#1 in a Series: “ IoT…A Supply Chain Game-Changer”
Much has been said and written about IoT – “the Internet of Things.” For many, that term triggers a whimsical image of a kitchen appliance “talking” to some computer somewhere. But for those of us involved in any business requiring an efficient supply chain, IoT promises to have an incredible and very positive impact.
This post is the first in a series in which I will share the details and some examples of how it will impact almost every facet of sourcing, manufacturing, inventory, distribution, delivery and transportation to and from each of those stages. Today, let’s consider the difference IoT is already making on factory floors across the country.
Making “Just In Time” Just the Norm
For years, manufacturing facilities had to juggle the need to have ample resources and raw materials on hand to keep production moving while minimizing the time, space and money invested in excess materials on hand awaiting use. This led to unique (at the time) “just in time” solutions that attempted to time those resources to arrive just as they are needed.
With the Internet of Things, that protocol is becoming the normal expectation, thanks to the ability of IoT to take process automation to a new level. In recent years, RFID tags and other technologies have allowed for enhanced tracking of materials, products – any elements of the operation. But those tags required “reading” or “scanning” and action on the part of a human to respond.
Thanks to IoT, machines can be synched with a company’s ERP system to initiate the restock or resupply process. When linked to supply locations, even to vendors providing those materials, the system essentially can resupply itself, and keep production at maximum levels.
Providing More Sophisticated Information – and Acting Upon It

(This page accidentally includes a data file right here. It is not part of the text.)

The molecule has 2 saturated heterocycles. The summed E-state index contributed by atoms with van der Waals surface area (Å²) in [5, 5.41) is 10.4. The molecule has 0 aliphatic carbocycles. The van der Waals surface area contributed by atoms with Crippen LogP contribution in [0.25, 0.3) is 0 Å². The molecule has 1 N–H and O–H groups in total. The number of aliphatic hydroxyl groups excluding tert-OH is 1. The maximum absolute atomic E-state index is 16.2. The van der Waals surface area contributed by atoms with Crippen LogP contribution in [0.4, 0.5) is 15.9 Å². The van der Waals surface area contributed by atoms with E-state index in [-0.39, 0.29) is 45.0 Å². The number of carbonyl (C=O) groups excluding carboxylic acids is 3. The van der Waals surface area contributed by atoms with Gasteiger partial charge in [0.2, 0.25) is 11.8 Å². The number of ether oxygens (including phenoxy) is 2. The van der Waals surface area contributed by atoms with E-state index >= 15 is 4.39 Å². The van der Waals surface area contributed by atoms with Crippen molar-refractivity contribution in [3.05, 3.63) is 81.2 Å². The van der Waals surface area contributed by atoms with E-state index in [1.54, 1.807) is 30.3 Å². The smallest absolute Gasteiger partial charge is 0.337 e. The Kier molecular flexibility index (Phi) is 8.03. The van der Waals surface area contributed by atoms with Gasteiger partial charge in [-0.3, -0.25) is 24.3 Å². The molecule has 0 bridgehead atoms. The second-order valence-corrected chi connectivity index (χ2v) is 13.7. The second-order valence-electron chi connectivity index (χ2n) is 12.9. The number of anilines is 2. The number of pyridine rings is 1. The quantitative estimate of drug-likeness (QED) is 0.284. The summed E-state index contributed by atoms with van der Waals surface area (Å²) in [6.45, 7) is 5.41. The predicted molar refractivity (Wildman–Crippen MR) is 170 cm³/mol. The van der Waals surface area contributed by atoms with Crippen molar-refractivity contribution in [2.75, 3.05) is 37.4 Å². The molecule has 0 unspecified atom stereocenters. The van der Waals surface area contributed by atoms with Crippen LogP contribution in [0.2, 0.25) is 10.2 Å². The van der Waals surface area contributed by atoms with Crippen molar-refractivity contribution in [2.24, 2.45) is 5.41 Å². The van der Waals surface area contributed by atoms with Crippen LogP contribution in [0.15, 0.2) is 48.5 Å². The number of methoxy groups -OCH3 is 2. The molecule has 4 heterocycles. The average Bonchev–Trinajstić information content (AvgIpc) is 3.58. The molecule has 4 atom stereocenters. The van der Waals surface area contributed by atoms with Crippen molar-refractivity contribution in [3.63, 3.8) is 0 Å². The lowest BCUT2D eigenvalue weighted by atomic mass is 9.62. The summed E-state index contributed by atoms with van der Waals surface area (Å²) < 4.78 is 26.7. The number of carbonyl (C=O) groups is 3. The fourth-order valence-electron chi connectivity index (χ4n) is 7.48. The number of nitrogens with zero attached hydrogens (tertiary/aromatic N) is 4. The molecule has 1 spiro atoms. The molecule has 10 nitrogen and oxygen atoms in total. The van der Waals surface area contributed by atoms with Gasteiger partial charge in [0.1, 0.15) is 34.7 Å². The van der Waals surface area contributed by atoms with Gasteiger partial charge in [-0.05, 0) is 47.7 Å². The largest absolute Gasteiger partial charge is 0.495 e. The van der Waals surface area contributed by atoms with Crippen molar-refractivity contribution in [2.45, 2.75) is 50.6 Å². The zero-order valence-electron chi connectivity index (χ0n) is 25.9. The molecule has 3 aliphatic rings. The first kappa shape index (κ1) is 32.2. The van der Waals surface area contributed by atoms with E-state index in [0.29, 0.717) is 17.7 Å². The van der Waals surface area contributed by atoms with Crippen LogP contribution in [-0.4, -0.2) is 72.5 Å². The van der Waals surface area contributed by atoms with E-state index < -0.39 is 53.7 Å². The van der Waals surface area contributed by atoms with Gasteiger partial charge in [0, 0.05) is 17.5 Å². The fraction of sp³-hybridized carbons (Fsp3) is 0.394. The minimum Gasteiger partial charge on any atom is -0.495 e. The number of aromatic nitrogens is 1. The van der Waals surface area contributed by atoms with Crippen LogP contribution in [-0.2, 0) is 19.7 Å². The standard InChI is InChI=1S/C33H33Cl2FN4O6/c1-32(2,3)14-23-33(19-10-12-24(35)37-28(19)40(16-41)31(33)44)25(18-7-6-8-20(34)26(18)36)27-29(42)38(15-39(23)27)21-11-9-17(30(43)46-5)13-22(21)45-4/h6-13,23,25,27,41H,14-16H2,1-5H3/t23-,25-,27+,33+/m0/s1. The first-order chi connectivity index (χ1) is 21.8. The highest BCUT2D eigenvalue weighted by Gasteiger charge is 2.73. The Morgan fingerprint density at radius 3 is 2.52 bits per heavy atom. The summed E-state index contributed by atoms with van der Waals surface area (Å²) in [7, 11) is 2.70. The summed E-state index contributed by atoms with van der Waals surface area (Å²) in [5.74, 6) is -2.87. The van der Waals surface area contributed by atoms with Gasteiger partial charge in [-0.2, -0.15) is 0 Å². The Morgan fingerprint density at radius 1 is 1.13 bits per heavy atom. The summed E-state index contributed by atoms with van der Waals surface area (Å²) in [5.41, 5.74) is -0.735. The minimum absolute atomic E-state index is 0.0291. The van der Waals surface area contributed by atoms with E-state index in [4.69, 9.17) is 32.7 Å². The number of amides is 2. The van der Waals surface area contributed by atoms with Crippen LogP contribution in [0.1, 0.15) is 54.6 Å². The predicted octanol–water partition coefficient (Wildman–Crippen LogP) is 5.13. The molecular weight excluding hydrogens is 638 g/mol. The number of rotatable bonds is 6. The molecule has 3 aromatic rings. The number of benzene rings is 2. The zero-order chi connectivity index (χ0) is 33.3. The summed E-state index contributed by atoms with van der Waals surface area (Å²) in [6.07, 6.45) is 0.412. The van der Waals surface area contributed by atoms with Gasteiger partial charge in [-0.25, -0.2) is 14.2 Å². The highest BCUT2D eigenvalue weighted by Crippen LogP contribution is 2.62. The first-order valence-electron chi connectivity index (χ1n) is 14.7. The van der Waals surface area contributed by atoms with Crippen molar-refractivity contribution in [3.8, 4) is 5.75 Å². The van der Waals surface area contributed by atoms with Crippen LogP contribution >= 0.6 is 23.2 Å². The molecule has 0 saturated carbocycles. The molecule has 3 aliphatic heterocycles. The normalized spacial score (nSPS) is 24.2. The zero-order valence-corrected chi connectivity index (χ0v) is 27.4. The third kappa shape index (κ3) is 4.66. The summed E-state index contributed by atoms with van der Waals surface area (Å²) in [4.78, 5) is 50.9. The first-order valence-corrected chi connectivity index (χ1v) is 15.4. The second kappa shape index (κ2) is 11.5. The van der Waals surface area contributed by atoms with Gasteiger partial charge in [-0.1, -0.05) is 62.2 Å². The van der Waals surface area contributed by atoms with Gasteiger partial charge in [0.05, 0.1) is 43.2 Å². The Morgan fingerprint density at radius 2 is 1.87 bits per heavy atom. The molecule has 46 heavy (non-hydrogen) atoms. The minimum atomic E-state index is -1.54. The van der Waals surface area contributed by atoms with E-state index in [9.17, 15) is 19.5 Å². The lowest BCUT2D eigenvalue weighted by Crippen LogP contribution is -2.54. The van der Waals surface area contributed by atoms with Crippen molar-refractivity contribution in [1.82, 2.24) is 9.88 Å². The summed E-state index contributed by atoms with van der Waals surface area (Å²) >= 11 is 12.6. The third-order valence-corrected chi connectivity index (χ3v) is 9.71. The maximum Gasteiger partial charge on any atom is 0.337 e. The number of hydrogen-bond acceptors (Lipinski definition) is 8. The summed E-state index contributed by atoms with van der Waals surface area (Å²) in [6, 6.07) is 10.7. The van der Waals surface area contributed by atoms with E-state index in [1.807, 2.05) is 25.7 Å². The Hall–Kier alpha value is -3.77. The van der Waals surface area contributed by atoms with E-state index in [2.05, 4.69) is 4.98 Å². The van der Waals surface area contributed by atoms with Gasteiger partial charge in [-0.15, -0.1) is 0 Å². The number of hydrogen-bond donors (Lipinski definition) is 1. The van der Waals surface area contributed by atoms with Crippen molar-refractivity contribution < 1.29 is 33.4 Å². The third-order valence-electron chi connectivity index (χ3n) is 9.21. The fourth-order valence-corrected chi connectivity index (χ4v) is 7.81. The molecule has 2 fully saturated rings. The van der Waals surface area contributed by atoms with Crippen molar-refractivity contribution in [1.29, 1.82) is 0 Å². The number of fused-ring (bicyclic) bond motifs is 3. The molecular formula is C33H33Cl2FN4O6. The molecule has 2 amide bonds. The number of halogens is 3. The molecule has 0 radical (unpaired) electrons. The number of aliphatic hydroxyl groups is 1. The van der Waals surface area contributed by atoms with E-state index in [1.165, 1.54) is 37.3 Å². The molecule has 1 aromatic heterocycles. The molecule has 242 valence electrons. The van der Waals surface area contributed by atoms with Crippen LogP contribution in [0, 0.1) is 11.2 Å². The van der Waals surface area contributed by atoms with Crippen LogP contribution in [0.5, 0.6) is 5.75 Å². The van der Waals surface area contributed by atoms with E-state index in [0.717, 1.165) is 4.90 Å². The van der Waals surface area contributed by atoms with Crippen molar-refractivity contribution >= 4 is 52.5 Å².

The Internet of Things is also empowering machines and systems to take a more active role in other aspects of the manufacturing operation as well. Sensors can ensure that temperature and atmospheric conditions in controlled environment facilities are maintained to ensure that required standards are maintained and peak output ensured.
For example, GM manufacturing plants feature controls that measure humidity, and pause the painting of cars when the humidity level increases to a level that would impact paint adherence. This eliminates the need to repaint cars, which would disrupt the process far more than a short production hold.
Proactivity the Biggest Plus
This is really the biggest advantage of IoT to manufacturers. Smarter machines will be able to deliver a higher level of information. Sensors of many kinds can contribute “real time” management of many parts of the process, eliminating the need for human involvement (and the accompanying possibility of human error) in many cases, and maintaining optimum production efficiencies.
Thanks to this enhanced “intelligence” coming from the system, potential mishaps and production line problems can often be predicted in advance and avoided or corrected more quickly. The ultimate throughput of finished products should be improved as a result.
The Internet of Things holds promise for our business, as well. We pride ourselves, for example, on delivering quality promotional items acquired from the most trustworthy and reputable suppliers. As IoT helps those companies maintain the highest quality in manufacturing those items, and be more efficient in avoiding production issues that can cause delays, they can serve us and our customers better.
I’ll be talking in future posts about what IoT will mean for warehouse and distribution facilities, and the dramatic advantages it can bring to the shipping and transportation functions so critical to those and many other industries. Meanwhile, has the Internet of Things yet affected your business? I’d love to hear about it; give me a call.